In celebration of the diversity and the mission statement of the Royal Albert Hall on the occasion of the venue’s 150th anniversary, the BBC Radio 3 commissioned Dance Foldings for orchestra for which the commission prompt was to reflect the arts and sciences as they are now. Composers were free to choose their own subject, so long as there was a clear link to the sciences or to other art forms.
The natural world, as explored by scientists, engineers, and physicians in their laboratories and clinics, offers a wealth of opportunities to explore resonance and balance through sound. Few orchestral works attempt to capture the kinetic and emotional content of scientific topics and convey these concepts through abstract, rather than descriptive, music.
The musical materials of Dance Foldings for orchestra take as their starting point the metaphors, pairings, counterpoints, foldings, forms, and images inspired by the biological “ballet” of proteins being assembled and folded in our bodies. Online, one can easily find many beautiful animations which show the process of protein folding. Some resemble assembly lines, and many look like ballets; both are extremely suggestive of musical possibilities. For example, proteins are made in cells by linking together amino acids one at a time to make a linear chain, i.e., the primary structure, or unfolded protein, which is akin to a wiggling chain of beads. These chains take musical form as animated, rhythmic, and forward-moving lines of music which unfold with kaleidoscopic sonic variety. An amino acid chain gradually self-organizes into nicely lined up shorter strands of beads forming pleated sheets or helices, nestled next to each other; interconnecting strands form loops crossing over in three dimensions. Musically speaking, those three-dimensional forms are affiliated to counterpoint, harmony, flow, flux, and form. Notated on the score are indications including: “Like Chains of Amino Acids,” “An Amino Acid Chain starting to fold and become a protein,” “Brass Protein Foldings #1, Like jazz big band meets Stravinsky,” and “Another Amino Acid Chain-making Machine.”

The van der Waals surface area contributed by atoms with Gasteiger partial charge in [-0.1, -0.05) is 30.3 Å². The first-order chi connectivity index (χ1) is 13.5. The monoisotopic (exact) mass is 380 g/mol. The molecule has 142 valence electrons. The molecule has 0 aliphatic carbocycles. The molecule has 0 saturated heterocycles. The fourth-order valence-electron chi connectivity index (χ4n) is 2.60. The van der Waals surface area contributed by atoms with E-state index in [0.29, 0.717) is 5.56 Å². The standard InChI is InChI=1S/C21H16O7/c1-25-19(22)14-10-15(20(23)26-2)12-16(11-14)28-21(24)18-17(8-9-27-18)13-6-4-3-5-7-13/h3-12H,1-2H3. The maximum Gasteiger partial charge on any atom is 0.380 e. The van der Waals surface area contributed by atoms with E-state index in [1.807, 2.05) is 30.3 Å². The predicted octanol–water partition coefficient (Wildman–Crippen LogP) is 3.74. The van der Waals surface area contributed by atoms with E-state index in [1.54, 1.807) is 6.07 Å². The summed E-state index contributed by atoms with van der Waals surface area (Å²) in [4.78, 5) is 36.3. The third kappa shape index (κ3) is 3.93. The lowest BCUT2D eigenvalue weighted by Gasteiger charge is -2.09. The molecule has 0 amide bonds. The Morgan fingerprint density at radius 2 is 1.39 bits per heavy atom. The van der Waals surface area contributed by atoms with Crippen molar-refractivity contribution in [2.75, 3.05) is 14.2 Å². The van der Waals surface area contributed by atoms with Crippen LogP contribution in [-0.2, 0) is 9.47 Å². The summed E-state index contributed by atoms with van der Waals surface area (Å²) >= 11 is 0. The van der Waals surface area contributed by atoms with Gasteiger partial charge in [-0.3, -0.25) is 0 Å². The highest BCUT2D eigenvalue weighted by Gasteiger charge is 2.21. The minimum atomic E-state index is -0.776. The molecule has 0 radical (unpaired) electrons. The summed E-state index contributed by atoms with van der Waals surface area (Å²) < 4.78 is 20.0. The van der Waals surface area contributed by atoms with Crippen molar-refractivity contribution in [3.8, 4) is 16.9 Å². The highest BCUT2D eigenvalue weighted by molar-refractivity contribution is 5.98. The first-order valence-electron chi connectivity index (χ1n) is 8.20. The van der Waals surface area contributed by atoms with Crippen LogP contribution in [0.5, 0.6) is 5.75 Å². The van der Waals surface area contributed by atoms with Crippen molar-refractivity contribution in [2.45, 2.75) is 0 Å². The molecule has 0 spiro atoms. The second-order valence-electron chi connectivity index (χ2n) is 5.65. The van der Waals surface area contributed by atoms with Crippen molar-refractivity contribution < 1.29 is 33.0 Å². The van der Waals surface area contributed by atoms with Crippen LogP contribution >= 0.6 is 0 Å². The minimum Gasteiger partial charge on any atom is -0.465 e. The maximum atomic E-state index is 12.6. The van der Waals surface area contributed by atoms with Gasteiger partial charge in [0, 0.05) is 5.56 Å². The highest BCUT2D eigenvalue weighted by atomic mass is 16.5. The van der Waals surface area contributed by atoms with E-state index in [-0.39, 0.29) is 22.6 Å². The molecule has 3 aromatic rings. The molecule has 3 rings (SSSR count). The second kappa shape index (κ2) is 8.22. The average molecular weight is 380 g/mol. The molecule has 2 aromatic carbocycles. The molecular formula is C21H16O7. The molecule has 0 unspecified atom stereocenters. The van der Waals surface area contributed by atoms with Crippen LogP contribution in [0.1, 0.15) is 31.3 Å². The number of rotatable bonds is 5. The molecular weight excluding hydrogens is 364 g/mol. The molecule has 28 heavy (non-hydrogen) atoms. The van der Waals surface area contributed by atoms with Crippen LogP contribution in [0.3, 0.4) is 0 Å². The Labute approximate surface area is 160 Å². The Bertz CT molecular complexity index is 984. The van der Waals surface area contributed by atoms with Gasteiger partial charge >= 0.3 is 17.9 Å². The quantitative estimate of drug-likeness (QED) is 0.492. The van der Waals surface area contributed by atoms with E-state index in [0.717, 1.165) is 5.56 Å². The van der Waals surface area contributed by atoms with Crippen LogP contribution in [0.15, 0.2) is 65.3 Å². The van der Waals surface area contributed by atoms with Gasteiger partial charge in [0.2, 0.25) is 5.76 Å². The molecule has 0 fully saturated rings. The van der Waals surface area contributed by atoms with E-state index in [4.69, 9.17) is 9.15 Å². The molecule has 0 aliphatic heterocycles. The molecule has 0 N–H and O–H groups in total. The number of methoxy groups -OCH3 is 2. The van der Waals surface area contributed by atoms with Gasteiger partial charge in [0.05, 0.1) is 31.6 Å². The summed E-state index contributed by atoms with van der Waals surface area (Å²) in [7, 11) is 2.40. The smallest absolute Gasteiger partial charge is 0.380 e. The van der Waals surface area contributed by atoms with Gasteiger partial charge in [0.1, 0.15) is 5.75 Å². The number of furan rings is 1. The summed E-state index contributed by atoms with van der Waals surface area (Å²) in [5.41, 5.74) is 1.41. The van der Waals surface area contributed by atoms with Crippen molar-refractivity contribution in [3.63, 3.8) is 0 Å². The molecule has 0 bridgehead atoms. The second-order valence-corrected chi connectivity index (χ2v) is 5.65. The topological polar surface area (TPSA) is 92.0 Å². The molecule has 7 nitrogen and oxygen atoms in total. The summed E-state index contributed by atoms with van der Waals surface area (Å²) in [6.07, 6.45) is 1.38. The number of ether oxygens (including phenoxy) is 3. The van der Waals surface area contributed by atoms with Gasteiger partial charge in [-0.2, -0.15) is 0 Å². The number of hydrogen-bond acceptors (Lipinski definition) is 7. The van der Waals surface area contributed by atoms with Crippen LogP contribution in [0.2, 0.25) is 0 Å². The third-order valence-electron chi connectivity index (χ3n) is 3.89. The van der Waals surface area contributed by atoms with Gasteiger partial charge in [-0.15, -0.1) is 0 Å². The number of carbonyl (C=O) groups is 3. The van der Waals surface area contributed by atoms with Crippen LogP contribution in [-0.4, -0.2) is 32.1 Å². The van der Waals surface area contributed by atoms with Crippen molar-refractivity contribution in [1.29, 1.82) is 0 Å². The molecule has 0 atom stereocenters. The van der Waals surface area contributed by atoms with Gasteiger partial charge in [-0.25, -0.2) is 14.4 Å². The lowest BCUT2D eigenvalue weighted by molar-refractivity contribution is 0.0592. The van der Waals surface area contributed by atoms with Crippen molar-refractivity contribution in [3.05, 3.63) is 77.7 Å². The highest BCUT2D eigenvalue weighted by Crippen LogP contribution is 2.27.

Protein folding is essential to life, and form dictates function. Proteins have primary, secondary, tertiary, and quaternary structures, and this makeup naturally falls into manifold musical possibilities with distinctive materials, sonorities, rhythms, counterpoint, and inner-life.